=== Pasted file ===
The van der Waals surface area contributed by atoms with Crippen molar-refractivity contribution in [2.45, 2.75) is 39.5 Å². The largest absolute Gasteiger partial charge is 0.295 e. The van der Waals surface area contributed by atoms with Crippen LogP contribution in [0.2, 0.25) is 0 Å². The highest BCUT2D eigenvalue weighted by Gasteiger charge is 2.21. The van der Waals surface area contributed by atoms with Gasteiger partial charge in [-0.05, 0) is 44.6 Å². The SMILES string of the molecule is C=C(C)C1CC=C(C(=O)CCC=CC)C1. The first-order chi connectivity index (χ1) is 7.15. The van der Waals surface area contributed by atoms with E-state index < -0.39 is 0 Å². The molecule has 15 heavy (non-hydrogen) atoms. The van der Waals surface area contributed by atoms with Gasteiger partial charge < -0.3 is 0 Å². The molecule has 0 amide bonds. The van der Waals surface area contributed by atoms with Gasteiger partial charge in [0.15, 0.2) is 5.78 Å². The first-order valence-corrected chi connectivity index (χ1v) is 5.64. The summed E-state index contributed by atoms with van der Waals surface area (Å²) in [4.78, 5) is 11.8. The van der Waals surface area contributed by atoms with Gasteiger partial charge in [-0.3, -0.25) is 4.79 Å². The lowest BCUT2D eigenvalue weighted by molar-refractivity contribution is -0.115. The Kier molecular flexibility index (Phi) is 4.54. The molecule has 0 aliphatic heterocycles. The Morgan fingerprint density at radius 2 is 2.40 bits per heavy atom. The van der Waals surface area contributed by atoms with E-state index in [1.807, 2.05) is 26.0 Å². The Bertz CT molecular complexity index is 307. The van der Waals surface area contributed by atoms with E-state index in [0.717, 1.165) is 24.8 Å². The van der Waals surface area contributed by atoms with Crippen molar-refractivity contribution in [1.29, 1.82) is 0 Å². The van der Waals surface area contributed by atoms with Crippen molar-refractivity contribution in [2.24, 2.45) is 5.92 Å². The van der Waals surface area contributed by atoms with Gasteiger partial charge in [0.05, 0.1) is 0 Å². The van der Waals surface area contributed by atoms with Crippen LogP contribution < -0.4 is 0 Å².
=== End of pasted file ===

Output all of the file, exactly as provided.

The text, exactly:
The van der Waals surface area contributed by atoms with Crippen molar-refractivity contribution in [2.45, 2.75) is 39.5 Å². The largest absolute Gasteiger partial charge is 0.295 e. The van der Waals surface area contributed by atoms with Crippen LogP contribution in [0.2, 0.25) is 0 Å². The highest BCUT2D eigenvalue weighted by Gasteiger charge is 2.21. The van der Waals surface area contributed by atoms with Gasteiger partial charge in [-0.05, 0) is 44.6 Å². The SMILES string of the molecule is C=C(C)C1CC=C(C(=O)CCC=CC)C1. The first-order chi connectivity index (χ1) is 7.15. The van der Waals surface area contributed by atoms with E-state index < -0.39 is 0 Å². The molecule has 15 heavy (non-hydrogen) atoms. The van der Waals surface area contributed by atoms with Gasteiger partial charge < -0.3 is 0 Å². The molecule has 0 amide bonds. The van der Waals surface area contributed by atoms with Gasteiger partial charge in [0.15, 0.2) is 5.78 Å². The first-order valence-corrected chi connectivity index (χ1v) is 5.64. The summed E-state index contributed by atoms with van der Waals surface area (Å²) in [4.78, 5) is 11.8. The van der Waals surface area contributed by atoms with Gasteiger partial charge in [-0.3, -0.25) is 4.79 Å². The lowest BCUT2D eigenvalue weighted by molar-refractivity contribution is -0.115. The Kier molecular flexibility index (Phi) is 4.54. The molecule has 0 aliphatic heterocycles. The Morgan fingerprint density at radius 2 is 2.40 bits per heavy atom. The van der Waals surface area contributed by atoms with E-state index in [1.807, 2.05) is 26.0 Å². The Bertz CT molecular complexity index is 307. The van der Waals surface area contributed by atoms with E-state index in [0.717, 1.165) is 24.8 Å². The van der Waals surface area contributed by atoms with Crippen molar-refractivity contribution in [1.29, 1.82) is 0 Å². The van der Waals surface area contributed by atoms with Crippen molar-refractivity contribution in [2.24, 2.45) is 5.92 Å². The van der Waals surface area contributed by atoms with Gasteiger partial charge in [0.05, 0.1) is 0 Å². The van der Waals surface area contributed by atoms with Crippen LogP contribution < -0.4 is 0 Å².